Wheeler wedding 1Mark & Carol Wheeler-Sept 201232 years ago this afternoon, Carol and I stood before “God and these assembled witnesses” and pledged our love and commitment to one another. On that day, we moved from “single” to “married.” Since that day, we have transitioned to “family” and on to “empty nest” as our children have grown.

When we started our journey, it was our hope that we would be married longer than our parents. On the surface, that statement makes it sound like our parents’ marriages did not end well. On the contrary, we were blessed with parents who had strong marriages that endured and we wanted to follow in their footsteps. When cancer claimed my father’s life in 1983, my parents had been married 44 years. Carol’s parents have been married 50+ years and are still going strong. This weekend, Carol and her siblings will gather together to celebrate their mother’s 80th birthday.

Carol and I were fortunate to have godly parents who modeled love, commitment, faithfulness, service, and sacrifice to each other and to their children. Now we have the privilege, burden, and responsibility of modeling those same values to our children.

I am grateful to God for bringing Carol into my life. Outside of salvation, she is God’s best gift to me. Happy anniversary to my wife, partner, lover, and best friend! May God grant us many more years of serving him together.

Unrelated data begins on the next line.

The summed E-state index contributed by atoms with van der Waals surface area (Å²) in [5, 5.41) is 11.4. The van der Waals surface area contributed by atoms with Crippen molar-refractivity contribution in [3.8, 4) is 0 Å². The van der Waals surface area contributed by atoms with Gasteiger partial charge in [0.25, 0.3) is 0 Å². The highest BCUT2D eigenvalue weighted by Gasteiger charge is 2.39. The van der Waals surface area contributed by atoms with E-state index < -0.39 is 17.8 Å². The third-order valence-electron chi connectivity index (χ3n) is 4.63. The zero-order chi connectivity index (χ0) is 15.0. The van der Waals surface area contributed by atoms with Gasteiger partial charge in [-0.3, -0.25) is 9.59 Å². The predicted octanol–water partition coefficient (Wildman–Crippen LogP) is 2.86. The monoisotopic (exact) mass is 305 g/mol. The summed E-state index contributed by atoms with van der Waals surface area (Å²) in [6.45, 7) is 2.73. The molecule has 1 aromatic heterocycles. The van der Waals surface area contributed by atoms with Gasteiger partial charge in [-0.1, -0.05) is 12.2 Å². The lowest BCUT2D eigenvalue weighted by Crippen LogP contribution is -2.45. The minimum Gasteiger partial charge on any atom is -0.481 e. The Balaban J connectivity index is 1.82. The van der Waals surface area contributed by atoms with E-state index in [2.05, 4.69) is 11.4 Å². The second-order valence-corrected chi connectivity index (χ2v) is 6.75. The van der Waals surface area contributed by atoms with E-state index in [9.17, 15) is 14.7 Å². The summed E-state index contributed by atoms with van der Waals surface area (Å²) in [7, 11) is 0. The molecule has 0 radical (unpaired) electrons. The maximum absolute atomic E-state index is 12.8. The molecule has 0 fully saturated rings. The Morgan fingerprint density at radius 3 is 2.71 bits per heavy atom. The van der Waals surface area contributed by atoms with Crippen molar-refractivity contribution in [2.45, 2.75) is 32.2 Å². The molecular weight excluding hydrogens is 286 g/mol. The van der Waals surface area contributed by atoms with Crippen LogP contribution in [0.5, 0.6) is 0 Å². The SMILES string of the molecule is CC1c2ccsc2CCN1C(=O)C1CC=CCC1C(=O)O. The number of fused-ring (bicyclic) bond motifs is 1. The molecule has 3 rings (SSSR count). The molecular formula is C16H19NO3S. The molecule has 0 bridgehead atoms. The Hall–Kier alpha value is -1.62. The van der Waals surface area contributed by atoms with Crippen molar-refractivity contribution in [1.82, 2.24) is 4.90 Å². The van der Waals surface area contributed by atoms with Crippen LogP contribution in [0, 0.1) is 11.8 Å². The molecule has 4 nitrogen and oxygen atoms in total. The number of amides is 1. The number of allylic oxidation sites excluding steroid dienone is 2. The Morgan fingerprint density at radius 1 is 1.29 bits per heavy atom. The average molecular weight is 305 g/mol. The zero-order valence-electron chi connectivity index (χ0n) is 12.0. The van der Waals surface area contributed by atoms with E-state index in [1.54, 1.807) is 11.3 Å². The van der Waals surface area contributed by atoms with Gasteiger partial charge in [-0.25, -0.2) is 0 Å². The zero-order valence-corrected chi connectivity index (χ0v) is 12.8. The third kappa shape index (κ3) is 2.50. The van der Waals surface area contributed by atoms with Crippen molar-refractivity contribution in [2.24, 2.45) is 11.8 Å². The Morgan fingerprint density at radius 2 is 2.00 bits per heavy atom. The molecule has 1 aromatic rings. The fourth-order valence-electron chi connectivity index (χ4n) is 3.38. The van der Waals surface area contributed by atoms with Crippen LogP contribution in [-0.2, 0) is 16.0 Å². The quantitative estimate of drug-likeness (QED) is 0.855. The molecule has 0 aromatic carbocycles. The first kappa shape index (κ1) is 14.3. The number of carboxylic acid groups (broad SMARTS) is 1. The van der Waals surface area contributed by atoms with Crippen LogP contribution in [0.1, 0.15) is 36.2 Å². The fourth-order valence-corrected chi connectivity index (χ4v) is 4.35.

Posted by on December 27, 2012 in Family & Friends, Photos, Weddings


Bright Nights at Forest Park

Forest Park in Springfield, MA, holds an annual Christmas light show. We were able to go courtesy of a friend who gave us a pass. Elaborate and creative displays, a very fun, enjoyable event.

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Posted by on December 26, 2012 in Christmas, MA, Photos


Christmas with the Wheelers

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Posted by on December 26, 2012 in Christmas, Family & Friends, Photos


Christmas morn

It was a white Christmas this morning in Chicopee, MA.

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Posted by on December 25, 2012 in Chicopee, Christmas


The manger sits in the shadow of the cross

Slide 1

Merry Christmas! Celebrate the Son!

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Posted by on December 25, 2012 in Christmas


The Innkeeper

The Innkeeper is a fireside reading of the Christmas poem written and read by John Piper. Very moving.

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Posted by on December 24, 2012 in Christmas, Videos